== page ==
3. The photovoltaic panel of claim 1 further comprising: a frame engaging the photovoltaic module, wherein the keying structures comprise flanges extending from the frame; and a biasing spring associated with at least one electrode for resiliently urging that one electrode toward the mating surface of the flange in which it is mounted
4. The photovoltaic panel of claim 1 wherein the module has a generally planar radiation collection surface thereon; the mating surfaces being disposed in complimentary confrontational relationship with respect to each other such that the mating surface on one keying flange faces toward the radiation collection surface and the mating surface on the other keying flange faces away from the radiation collection surface .
5. The photovoltaic panel of claim 4 wherein the mating surfaces are parallel to the radiation collection surface.
6. The photovoltaic panel of claim 2 wherein the frame has a pair of opposed edges thereon, each of the keying flanges extends from one of the opposed edges of the frame.
7. The photovoltaic panel of claim 2 wherein the frame has a pair of adjacent edges thereon, each of the keying flanges extends from one of the adjacent edges of the frame.
8. The photovoltaic panel of claim 1 further comprising: one of the first or second keying structures having a latching feature thereon, the other keying structure having a latching recess formed therein, the keying structures being positioned on a panel such that movement of the mating surface on the one keying structure of a first panel into mating engagement with the mating surface on the other keying structure of a second panel causes the latching feature on the first panel to deflect into snapping engagement with the latching recess on the second panel .
9. The photovoltaic panel of claim 1 wherein the module has a generally planar radiation collection surface thereon; further comprising: one of the first or second keying structures having a latching feature thereon, the latching feature being connected to the one keying structure through a resilient bridge, the other keying structure having a latching recess formed therein, the female latching recess having an axis extending therethrough, the keying structures being positioned on a panel such that movement of the mating surface on the one keying structure of a first panel into mating engagement with the mating surface on the other keying structure of a second panel causes the latching feature to flex along an axis of flexure defined in the resilient bridge to bring the latching feature on the first panel into snapping engagement with the latching recess on the second panel, the axis of flexure and the axis of the latching recess each being oriented substantially parallel to the radiation incident surface on the module.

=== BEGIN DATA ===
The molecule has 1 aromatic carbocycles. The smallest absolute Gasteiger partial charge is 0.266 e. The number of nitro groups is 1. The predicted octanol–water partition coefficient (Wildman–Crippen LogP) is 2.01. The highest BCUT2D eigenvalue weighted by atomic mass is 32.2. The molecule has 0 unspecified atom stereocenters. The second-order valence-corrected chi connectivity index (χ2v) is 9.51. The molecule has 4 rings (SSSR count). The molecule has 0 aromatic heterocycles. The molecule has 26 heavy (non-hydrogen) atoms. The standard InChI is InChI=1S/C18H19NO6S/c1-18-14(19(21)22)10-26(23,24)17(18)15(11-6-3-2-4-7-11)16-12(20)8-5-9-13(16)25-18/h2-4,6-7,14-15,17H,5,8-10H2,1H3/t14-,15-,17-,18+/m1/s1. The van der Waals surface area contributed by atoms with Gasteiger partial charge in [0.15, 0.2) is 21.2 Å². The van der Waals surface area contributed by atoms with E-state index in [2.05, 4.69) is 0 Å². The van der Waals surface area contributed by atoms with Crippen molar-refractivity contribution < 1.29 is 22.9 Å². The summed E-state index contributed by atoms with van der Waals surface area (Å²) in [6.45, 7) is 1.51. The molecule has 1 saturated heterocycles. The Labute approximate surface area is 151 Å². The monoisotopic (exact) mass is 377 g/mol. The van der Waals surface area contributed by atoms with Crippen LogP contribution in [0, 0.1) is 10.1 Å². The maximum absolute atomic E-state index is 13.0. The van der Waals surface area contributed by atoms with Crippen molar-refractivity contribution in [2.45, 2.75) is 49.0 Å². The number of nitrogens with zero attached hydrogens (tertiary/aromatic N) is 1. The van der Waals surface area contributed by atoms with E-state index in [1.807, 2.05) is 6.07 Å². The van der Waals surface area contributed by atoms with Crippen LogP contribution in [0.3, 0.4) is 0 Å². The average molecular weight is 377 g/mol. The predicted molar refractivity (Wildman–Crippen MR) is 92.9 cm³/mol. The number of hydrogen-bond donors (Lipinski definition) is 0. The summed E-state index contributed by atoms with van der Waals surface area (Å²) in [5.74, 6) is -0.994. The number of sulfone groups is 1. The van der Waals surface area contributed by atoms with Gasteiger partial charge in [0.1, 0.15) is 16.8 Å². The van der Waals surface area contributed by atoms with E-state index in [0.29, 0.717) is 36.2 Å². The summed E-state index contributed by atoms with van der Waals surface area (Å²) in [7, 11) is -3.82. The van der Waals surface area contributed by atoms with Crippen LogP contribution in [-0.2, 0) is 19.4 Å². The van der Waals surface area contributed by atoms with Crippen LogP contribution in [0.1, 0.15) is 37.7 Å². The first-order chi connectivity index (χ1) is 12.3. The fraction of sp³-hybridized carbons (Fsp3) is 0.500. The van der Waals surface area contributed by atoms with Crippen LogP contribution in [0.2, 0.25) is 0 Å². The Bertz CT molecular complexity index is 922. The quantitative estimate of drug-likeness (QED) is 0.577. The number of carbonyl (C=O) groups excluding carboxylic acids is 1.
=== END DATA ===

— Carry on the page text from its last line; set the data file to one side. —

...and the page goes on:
10. The photovoltaic panel of claim 9 wherein the axis of flexure and the axis of the latching recess are substantially parallel to the mating surfaces on the respective keying structure on which the bridge and the latching recess are disposed.
11. The photovoltaic panel of claim 1 wherein the module has a generally planar radiation collection surface thereon, the panel further comprising: one of the first or second keying structures has a latching bar with a latching feature thereon, the latching bar being pivotally mounted on the keying structure; a biasing element for biasing the latching bar to a first position relative to the keying structure; the other keying structure having a latching recess formed therein, the latching recess having an axis extending therethrough, the keying structures being positioned on a panel such that movement of the mating surface on the one keying structure of a first panel into mating engagement with the mating surface on the other keying structure of a second panel causes the latching bar to pivot about a pivot axis against the bias of the biasing element to bring the latching feature into snapping engagement with the latching recess on the second panel, the pivot axis and the axis of the latching recess each being oriented substantially parallel to the radiation collection surface on the module.
12. The photovoltaic panel of claim 11 wherein the pivot axis and the axis of the latching recess are substantially parallel to the mating surfaces on the respective keying structure on which the latching bar and the latching recess are disposed.